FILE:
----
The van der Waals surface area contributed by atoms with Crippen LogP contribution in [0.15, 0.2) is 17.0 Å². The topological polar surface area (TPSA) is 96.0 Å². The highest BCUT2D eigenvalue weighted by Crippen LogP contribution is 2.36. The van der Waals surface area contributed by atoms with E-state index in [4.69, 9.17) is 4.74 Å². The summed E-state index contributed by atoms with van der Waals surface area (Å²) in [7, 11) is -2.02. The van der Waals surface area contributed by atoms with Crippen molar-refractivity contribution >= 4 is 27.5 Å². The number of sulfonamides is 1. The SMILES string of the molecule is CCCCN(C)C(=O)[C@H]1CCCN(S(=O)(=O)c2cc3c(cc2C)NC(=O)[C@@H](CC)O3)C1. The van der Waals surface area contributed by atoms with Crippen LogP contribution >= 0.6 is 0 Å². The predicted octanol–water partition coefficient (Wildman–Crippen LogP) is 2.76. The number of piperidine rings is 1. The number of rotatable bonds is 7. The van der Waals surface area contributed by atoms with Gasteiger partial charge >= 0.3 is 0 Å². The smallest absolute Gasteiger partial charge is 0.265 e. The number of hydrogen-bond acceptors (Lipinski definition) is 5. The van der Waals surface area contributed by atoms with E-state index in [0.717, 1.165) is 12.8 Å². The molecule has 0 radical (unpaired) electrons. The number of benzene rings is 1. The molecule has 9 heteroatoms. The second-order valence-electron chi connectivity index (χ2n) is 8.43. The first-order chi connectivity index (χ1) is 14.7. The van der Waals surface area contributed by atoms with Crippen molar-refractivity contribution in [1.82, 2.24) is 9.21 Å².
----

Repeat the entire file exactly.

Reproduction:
The van der Waals surface area contributed by atoms with Crippen LogP contribution in [0.15, 0.2) is 17.0 Å². The topological polar surface area (TPSA) is 96.0 Å². The highest BCUT2D eigenvalue weighted by Crippen LogP contribution is 2.36. The van der Waals surface area contributed by atoms with E-state index in [4.69, 9.17) is 4.74 Å². The summed E-state index contributed by atoms with van der Waals surface area (Å²) in [7, 11) is -2.02. The van der Waals surface area contributed by atoms with Crippen molar-refractivity contribution >= 4 is 27.5 Å². The number of sulfonamides is 1. The SMILES string of the molecule is CCCCN(C)C(=O)[C@H]1CCCN(S(=O)(=O)c2cc3c(cc2C)NC(=O)[C@@H](CC)O3)C1. The van der Waals surface area contributed by atoms with Crippen LogP contribution >= 0.6 is 0 Å². The predicted octanol–water partition coefficient (Wildman–Crippen LogP) is 2.76. The number of piperidine rings is 1. The number of rotatable bonds is 7. The van der Waals surface area contributed by atoms with Gasteiger partial charge >= 0.3 is 0 Å². The smallest absolute Gasteiger partial charge is 0.265 e. The number of hydrogen-bond acceptors (Lipinski definition) is 5. The van der Waals surface area contributed by atoms with E-state index in [0.717, 1.165) is 12.8 Å². The molecule has 0 radical (unpaired) electrons. The number of benzene rings is 1. The molecule has 9 heteroatoms. The second-order valence-electron chi connectivity index (χ2n) is 8.43. The first-order chi connectivity index (χ1) is 14.7. The van der Waals surface area contributed by atoms with Crippen molar-refractivity contribution in [1.82, 2.24) is 9.21 Å².